Dave Wiskus, writing for Macworld, posits which ways Apple’s design wind will blow this year:
As it stands now, iOS 7 is a series of solvable problems. The things you could label as deficiencies are mostly a result of that swinging pendulum—an overcorrection of skeuomorphism. So what comes next is most likely balance and refinement. Buttons might not need to look like they’re being physically pressed if you tap them, but some feedback is useful. Text-label buttons (such as Send in Messages) don’t need to be visually heavy, but it’s generally better to give users a sense of tap target size.
2013 was the year Apple’s hardware and software began to blur together. We’ve seen the first grand steps of a company with a common vision for design. What makes the last year so interesting isn’t the degree to which things changed, but how quickly those changes took place. Apple’s usual track of pushing ever forward with gradual changes—reinventing products slowly, with precision and consideration—gave way to a single leap that may not be fully understood or realized for some time. The Mac will keep on being the Mac and the iPhone will keep on being the iPhone. But I bet they’ll look great together.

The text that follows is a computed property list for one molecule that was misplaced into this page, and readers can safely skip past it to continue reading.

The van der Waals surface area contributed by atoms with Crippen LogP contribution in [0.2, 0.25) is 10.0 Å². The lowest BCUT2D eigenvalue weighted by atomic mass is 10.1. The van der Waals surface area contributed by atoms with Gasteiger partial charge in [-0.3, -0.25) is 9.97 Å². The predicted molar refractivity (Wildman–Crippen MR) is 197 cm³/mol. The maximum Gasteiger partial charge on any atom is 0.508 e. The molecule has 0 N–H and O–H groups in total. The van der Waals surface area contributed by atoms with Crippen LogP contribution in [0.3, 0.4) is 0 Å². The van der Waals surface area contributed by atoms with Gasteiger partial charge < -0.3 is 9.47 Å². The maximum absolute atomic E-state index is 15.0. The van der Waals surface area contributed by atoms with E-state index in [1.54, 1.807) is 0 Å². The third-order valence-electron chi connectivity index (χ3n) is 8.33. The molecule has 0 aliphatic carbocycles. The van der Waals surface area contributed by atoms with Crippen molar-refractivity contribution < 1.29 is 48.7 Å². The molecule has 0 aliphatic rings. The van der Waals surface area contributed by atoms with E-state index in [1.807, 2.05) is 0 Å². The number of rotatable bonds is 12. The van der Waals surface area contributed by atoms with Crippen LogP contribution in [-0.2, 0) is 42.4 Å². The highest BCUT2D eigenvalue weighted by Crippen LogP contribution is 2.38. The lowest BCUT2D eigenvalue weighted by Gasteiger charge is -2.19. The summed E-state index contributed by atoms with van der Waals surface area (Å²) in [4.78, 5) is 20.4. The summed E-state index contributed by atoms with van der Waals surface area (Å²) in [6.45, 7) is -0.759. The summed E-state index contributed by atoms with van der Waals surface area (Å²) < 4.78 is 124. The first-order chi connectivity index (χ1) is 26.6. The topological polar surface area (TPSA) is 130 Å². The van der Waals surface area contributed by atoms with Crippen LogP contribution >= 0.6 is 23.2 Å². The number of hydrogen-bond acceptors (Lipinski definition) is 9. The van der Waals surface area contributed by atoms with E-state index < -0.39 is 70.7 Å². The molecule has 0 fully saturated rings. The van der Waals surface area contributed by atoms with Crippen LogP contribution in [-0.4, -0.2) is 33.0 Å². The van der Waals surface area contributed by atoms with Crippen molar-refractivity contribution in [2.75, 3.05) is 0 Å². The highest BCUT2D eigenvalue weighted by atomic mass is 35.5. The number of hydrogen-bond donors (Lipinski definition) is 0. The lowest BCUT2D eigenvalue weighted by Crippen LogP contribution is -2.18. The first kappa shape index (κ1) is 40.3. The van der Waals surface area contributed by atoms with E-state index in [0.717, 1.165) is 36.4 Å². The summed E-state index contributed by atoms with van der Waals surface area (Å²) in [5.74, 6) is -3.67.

I’ve railed too often against iOS 7, in print and on my podcast. Suffice it to say, though, that I agree wholeheartedly with Wiskus that iOS 7’s design pendulum swung too far the other way, to the point of overcorrection. That said, I’m very excited to see what Apple does with iOS 8 in terms of balancing the excesses. As for OS X, I think a refresh would be nice, if only to bring about a sense of unity between Apple’s OSes, but I also feel that they need not look like twins. In other words, I think iOS and the Mac can have similar design features but still remain unique unto themselves.